Homemade Bread and Coffee 

 

 

Teach me about the south. Is it in the dialect? I can politely ask 

for rosemary—and as for myself, I remember a hound sulking 

at the foot of a tiered angel food cake. A hound sulking in her 

apartment (which was the basement of our apartment), sighing 

a cobalt midnight refrain as he slept. He doesn’t play the banjo 

anymore, my grandfather. He doesn’t ever even say please.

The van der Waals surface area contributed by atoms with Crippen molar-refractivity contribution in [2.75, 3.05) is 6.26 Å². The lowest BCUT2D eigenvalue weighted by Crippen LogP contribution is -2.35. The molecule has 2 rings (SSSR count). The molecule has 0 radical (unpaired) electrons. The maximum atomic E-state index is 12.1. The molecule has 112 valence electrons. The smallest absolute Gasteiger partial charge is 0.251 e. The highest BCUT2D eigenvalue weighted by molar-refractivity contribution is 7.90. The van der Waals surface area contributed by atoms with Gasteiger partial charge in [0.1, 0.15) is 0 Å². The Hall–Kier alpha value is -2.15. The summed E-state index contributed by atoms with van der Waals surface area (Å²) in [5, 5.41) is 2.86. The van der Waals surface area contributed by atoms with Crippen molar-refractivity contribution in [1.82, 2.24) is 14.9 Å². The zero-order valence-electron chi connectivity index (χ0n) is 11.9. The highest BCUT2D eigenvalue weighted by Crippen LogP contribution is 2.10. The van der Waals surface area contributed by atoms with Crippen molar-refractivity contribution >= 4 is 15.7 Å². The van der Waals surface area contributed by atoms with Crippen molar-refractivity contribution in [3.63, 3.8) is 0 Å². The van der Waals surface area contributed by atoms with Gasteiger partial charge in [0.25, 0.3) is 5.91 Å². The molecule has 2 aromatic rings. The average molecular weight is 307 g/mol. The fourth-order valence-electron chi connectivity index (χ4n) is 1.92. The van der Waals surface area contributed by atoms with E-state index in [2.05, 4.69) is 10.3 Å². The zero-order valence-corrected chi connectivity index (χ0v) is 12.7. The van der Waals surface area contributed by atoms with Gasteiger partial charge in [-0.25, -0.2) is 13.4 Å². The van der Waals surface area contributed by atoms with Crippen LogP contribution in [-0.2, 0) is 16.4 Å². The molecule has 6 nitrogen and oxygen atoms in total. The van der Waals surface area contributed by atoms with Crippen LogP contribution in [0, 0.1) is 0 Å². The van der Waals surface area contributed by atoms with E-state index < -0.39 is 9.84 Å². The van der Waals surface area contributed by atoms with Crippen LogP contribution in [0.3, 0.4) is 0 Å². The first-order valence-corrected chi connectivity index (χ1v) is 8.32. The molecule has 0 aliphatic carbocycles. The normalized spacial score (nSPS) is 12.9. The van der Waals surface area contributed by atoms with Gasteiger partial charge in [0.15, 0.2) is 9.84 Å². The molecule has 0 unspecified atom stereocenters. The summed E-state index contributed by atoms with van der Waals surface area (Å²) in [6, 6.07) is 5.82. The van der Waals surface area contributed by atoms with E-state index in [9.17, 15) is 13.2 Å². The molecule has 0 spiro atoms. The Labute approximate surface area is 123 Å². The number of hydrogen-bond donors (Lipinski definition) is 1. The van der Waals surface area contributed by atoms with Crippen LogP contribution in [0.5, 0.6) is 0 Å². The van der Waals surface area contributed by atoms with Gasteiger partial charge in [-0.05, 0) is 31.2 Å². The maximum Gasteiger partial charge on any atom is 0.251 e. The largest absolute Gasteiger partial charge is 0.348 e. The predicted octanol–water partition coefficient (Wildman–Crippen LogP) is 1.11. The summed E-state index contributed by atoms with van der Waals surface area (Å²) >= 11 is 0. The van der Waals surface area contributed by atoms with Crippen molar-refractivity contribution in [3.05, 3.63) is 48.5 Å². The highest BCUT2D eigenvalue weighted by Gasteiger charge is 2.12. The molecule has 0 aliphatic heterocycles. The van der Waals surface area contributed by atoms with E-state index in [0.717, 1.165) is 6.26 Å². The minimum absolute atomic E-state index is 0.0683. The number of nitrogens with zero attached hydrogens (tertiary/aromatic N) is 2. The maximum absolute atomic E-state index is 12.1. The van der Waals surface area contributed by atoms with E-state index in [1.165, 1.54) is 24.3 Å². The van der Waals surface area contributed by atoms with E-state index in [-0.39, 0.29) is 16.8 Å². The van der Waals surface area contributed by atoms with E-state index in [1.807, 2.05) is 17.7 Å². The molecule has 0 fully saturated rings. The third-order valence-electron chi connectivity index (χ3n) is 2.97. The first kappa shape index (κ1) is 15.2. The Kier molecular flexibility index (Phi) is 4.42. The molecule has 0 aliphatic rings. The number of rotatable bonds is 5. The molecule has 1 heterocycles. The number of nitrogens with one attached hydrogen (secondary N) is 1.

All I have to go by is what I’ve told me—my grandmother 

courted a banjo-slung crook-boy after his time, and the other 

made pottery. There was rust in her voice, or acrylic in her, 

or my voice. And when my mother got fed up with her own, 

it was a host of unfinished paintings to line the walls with. 

 

The other. The last painting she rocked on her heels in front of 

was an adobe house that felt like picking any new dead-end street 

and any house on that street, maybe two from the end, and imagining 

what my life might be like in it. Maybe it would be an apartment 

in some clay-cliff basement sporting crosses and slinging sprigs 

of rosemary, like thin frames. In the doorway, I wait for a howl.